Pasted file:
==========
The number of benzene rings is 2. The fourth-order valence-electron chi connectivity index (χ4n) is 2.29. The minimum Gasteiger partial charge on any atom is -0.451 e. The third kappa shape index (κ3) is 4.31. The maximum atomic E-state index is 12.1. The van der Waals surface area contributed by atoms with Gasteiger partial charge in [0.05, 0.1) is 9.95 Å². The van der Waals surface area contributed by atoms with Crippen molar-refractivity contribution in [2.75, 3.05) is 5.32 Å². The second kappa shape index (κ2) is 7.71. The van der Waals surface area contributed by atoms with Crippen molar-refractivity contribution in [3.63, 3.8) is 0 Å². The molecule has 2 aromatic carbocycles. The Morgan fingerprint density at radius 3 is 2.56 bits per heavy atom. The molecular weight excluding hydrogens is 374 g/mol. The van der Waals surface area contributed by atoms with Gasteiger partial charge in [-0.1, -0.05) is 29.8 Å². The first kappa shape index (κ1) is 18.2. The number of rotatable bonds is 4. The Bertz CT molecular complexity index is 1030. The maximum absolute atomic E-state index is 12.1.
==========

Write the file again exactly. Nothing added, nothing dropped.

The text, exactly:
The number of benzene rings is 2. The fourth-order valence-electron chi connectivity index (χ4n) is 2.29. The minimum Gasteiger partial charge on any atom is -0.451 e. The third kappa shape index (κ3) is 4.31. The maximum atomic E-state index is 12.1. The van der Waals surface area contributed by atoms with Gasteiger partial charge in [0.05, 0.1) is 9.95 Å². The van der Waals surface area contributed by atoms with Crippen molar-refractivity contribution in [2.75, 3.05) is 5.32 Å². The second kappa shape index (κ2) is 7.71. The van der Waals surface area contributed by atoms with Crippen molar-refractivity contribution in [3.63, 3.8) is 0 Å². The molecule has 2 aromatic carbocycles. The Morgan fingerprint density at radius 3 is 2.56 bits per heavy atom. The molecular weight excluding hydrogens is 374 g/mol. The van der Waals surface area contributed by atoms with Gasteiger partial charge in [-0.1, -0.05) is 29.8 Å². The first kappa shape index (κ1) is 18.2. The number of rotatable bonds is 4. The Bertz CT molecular complexity index is 1030. The maximum absolute atomic E-state index is 12.1.